Even people who are in treatment and have learned how to cope can still return to an acute phase of depression that leaves them totally withdrawn.
Whether they're mostly relying on medications or counseling, they may need a"therapeutic reset."
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Withdrawal is a symptom of depression, not a solution. Work-social gatherings meant to be fun can feel more like torture.
You might be able to manage five minutes, maybe catch up on a work discussion with a colleague in a quiet corner, then leave. If you've shared your struggle with an office buddy or two, they can help by hanging out with you away from the action.
You're not alone – and once you start talking about this condition, you'll find that there are more people who are sympathetic to you than those who are critical.
While you're being proactive about treatment, take it one day at a time and be very gentle with yourself.
"To stay with it and maintain an independent and productive life -- it's important to identify it, get the appropriate treatment and then stick with that treatment."
If you're not dealing with depression but want to be more attuned to your colleagues, step away from the computer every so often.
Just walk the hall, poke your head in a few offices and say hello... It never does more harm than good to ask how somebody's doing: 'You seem a little low today; is everything OK?'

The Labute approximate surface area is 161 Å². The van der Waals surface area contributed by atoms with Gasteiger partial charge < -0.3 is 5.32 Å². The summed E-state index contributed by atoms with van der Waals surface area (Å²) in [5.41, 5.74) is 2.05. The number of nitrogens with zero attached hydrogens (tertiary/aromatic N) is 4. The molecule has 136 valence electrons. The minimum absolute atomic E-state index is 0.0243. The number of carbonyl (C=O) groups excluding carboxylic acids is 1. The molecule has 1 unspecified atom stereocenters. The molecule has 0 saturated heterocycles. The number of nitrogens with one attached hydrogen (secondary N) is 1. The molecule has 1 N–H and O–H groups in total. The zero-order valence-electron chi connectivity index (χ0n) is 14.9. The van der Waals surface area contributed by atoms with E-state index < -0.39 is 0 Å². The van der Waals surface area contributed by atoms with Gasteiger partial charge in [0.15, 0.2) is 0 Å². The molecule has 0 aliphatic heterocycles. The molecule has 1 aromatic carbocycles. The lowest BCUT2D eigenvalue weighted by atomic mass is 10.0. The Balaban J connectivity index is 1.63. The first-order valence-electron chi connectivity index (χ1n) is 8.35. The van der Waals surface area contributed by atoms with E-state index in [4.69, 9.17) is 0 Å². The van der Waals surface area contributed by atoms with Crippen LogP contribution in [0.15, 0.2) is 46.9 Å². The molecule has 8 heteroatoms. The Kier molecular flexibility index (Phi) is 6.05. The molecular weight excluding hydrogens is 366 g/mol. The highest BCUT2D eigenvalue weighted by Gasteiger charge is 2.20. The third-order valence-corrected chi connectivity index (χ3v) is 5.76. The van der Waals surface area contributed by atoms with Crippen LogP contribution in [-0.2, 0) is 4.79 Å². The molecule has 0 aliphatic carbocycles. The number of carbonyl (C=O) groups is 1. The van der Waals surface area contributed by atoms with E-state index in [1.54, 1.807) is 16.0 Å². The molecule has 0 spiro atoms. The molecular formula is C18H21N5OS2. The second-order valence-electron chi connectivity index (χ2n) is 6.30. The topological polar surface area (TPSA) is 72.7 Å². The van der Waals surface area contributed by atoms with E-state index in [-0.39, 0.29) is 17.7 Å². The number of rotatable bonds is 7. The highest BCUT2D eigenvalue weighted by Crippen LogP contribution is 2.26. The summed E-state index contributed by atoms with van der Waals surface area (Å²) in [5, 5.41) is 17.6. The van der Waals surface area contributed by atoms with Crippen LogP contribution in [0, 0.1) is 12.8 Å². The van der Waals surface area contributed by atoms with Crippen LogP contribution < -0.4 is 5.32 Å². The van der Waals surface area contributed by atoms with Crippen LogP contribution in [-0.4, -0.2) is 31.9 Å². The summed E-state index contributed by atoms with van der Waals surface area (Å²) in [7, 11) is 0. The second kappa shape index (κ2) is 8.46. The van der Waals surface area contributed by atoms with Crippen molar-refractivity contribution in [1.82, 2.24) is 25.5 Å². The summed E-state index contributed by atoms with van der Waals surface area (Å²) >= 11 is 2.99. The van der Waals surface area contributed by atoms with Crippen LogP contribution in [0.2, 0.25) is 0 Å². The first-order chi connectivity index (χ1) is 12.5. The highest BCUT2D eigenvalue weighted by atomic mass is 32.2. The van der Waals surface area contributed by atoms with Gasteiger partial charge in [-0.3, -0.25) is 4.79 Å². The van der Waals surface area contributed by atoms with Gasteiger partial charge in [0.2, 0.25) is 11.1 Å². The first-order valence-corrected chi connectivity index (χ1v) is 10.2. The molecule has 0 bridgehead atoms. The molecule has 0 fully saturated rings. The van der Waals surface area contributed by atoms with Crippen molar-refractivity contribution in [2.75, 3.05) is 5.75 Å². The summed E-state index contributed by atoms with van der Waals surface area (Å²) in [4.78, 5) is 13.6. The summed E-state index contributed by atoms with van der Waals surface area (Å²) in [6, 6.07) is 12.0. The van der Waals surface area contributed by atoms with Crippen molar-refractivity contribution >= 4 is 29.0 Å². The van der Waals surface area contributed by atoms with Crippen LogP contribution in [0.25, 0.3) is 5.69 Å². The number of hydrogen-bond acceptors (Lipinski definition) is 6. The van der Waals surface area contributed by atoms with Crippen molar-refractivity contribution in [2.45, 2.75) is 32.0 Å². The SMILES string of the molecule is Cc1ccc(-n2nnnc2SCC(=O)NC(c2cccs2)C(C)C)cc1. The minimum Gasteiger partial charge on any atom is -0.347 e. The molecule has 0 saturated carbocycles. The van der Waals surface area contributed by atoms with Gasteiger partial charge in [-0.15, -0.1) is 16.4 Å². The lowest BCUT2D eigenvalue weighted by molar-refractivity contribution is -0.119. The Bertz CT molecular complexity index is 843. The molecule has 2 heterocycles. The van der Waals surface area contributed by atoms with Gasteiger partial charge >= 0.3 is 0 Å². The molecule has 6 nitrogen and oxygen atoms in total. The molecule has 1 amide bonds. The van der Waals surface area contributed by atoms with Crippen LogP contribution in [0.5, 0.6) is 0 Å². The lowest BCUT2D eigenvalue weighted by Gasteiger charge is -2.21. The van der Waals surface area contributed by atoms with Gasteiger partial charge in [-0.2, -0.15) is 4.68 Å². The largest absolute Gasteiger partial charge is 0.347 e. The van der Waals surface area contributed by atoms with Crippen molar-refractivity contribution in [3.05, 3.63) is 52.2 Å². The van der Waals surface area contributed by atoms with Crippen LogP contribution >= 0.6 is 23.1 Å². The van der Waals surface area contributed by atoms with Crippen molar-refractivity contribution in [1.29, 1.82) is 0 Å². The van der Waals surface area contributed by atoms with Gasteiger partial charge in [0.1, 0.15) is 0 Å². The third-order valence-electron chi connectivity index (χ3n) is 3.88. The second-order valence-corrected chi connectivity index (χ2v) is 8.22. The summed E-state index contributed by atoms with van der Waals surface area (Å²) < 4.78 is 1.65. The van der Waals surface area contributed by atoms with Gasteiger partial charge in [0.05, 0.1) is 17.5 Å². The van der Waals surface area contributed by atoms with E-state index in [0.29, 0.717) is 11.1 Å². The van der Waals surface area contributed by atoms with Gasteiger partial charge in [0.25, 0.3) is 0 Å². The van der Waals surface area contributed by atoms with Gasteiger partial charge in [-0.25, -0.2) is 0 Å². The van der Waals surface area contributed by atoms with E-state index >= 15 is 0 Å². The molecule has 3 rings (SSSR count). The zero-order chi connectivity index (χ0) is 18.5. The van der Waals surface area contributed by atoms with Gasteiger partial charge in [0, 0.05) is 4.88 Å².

Depression can run in families, and some of your relatives may have already been there themselves. They may be further along in managing their condition and can give you pointers on how to get through the day.
It's hard when you can't function as well as you're used to, but slogging on doesn't work when you're in a downward spiral.
When you're at a crossroads in terms of your mental health, you need to really say, 'OK, I'm going to ask for five days off. That might mean the difference between me not having a mental health breakdown, or needing to take additional time off.
As you get a handle on depression, you develop your personal tool kit to manage it.
Sometimes you can anticipate depression triggers and prepare in advance.
With chronic conditions -- like depression -- you have workplace protections against discrimination.
Many workplaces have employee assistance programs that include confidential mental health services. Also, look into your health insurance coverage for treatment including counseling and medication.
Before you disclose your diagnosis, it helps to assess your relationship with your boss and to determine how much information you feel comfortable sharing.
Working with a therapist or support group is the best way to help you cope with your symptoms, which in turn will help you better manage your professional life.
Depression is a serious mental illness and can be overlooked by friends and family because the depressed person expends precious energy just to camouflage the problem.
Depression is like a chameleon for therapists as it has different manifestations for different individuals based on their age, gender and a cocktail of other emotional issues that form a unique package.
There are many misconceptions about what depression looks like. You might envision someone who is too distraught to get out of bed. Or you may imagine someone who isn’t able to work or do activities due to their low mood.
But, in reality, depression takes many forms and can range greatly in severeness. Sometimes, people have what’s called “functional depression.” Even if they look OK on the outside, and they seem to be functioning just fine, they may be battling issues you know nothing about.